March/April 2013 

Assessing the impact of chemo and stem cell transplantation on HIV

The success of doctors in Berlin apparently curing a person (the “Berlin patient”) of HIV has stimulated scientists in high-income countries to attempt to do the same. It should be noted that the apparent success of the Berlin researchers might have rested on one or more of the following factors:

  • multiple stem cell transplants from a donor whose cells did not have the co-receptor called CCR5, which is needed by HIV to infect cells
  • intensive doses of chemotherapy and radiation
  • post-transplant the man developed an intense immunologic reaction whereby the transplanted cells attacked his tissues. This type of reaction is called GvHD (graft vs. host disease) and was ultimately controlled with the use of immune-suppressive transplant drugs. However, some researchers suspect that GvHD may have also helped to destroy residual HIV-infected cells.
  • the use of transplant drugs may also have played a role by suppressing inflammation and reducing HIV’s ability to infect cells. Since the beginning of the HIV epidemic, researchers have conducted clinical trials of transplant drugs and corticosteroids. Although these drugs are immunosuppressive and it seems counter-intuitive to use them in HIV infection, clinical trials of low doses of these drugs in HIV-positive people suggest the possibility that there may be a benefit to the immune system. This may occur because these drugs reduce excessive inflammation and other immunologic dysfunction incited by the virus.

The protocol used by the Berlin doctors is toxic and caused complications that persisted for several years. Subsequent attempts to replicate their protocol have initially led to several deaths. However, with much caution, researchers are still attempting to effect a cure by making some modifications to the Berlin protocol.

Researchers in Pennsylvania and California have evaluated 10 HIV-positive participants before and after they received intensive chemotherapy for cancer (lymphoma) followed by a transplant of stem cells. Each participant had some stem cells removed prior to chemotherapy and then had them transplanted after their course of chemo was over. These cells were not modified to resist HIV. Participants were taking ART and generally tolerated it during chemo. However, three of them had to interrupt ART because of severe chemo-related side effects.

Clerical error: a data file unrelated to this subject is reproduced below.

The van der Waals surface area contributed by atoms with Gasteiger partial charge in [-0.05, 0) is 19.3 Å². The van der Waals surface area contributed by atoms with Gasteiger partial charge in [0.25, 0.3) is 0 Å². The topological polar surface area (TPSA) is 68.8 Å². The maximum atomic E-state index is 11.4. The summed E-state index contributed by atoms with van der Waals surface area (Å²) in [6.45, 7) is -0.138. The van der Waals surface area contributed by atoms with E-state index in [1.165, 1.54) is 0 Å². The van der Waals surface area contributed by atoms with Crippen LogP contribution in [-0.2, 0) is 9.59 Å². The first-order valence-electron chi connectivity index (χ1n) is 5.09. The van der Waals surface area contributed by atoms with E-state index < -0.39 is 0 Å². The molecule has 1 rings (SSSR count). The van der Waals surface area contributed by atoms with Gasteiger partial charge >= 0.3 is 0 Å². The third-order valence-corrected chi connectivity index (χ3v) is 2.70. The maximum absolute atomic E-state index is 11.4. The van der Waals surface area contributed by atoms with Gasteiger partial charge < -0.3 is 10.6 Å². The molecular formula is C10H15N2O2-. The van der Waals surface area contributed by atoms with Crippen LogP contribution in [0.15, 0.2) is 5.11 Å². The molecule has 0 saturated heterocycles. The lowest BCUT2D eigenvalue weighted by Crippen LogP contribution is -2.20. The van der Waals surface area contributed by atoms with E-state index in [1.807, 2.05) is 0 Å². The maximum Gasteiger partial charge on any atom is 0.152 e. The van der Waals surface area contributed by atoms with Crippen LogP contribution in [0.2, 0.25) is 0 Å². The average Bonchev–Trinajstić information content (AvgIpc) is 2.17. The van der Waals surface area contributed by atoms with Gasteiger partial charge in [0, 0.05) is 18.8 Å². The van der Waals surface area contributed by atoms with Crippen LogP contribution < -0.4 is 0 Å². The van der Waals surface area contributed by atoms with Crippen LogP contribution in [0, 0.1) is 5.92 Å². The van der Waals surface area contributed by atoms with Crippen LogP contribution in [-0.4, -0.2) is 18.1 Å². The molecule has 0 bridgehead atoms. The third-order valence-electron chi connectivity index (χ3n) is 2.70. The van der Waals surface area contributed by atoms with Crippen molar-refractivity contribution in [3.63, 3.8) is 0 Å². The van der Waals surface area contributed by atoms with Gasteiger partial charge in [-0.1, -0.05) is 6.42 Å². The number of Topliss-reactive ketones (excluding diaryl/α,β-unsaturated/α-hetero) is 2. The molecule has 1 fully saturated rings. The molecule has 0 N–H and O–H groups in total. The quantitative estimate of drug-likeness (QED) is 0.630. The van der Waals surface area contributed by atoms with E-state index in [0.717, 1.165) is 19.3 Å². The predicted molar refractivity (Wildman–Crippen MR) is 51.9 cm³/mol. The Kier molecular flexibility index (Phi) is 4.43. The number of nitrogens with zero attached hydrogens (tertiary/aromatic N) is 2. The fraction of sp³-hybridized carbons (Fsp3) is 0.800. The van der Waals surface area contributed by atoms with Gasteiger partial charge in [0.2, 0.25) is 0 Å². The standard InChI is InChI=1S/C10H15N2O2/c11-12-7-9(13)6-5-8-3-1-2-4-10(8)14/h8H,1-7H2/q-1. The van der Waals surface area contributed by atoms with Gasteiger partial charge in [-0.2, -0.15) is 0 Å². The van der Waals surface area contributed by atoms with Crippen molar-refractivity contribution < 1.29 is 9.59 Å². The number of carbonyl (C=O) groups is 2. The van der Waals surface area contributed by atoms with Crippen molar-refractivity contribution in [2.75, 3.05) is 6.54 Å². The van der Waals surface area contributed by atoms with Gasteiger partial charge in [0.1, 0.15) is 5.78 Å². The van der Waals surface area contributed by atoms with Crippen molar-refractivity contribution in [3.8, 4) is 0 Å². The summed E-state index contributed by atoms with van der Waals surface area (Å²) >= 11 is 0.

Technicians developed an in-house viral load test that could detect as little as one copy of HIV RNA in the blood. Using this tool they found that after transplantation, participants had a viral load of about 2 copies/ml.

In one patient, researchers could not detect HIV replication with their ultra-sensitive assay. However, when they analysed his blood with other assays, they found that he had HIV-infected cells (as did all the other participants). Despite being monitored for up to 10 years, the proportion of infected cells in all of the participants did not decline after their transplant.

Why did HIV persist?

Chemotherapy is designed to wipe out rapidly dividing tumour cells. The cells of the immune system that contain latent HIV include a group of cells called “resting CD4+ T cells” by researchers. These cells are not active and chemotherapy might not kill them.

Another possibility is that the stem cells used for transplantation contained some cells that were infected with HIV. Therefore, the transplant could have helped to re-establish HIV.

Based on these results, stem cells harvested from ART users whose viral load is less than 50 copies/ml and then transplanted after chemo are not going to reduce the burden of HIV-infected cells or cure HIV.

—Sean R. Hosein


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  4. Henrich TJ, Hu Z, Li JZ, et al. Long-term reduction in peripheral blood HIV-1 reservoirs following reduced-intensity conditioning allogeneic stem cell transplantation. Journal of Infectious Diseases. 2013; in press.
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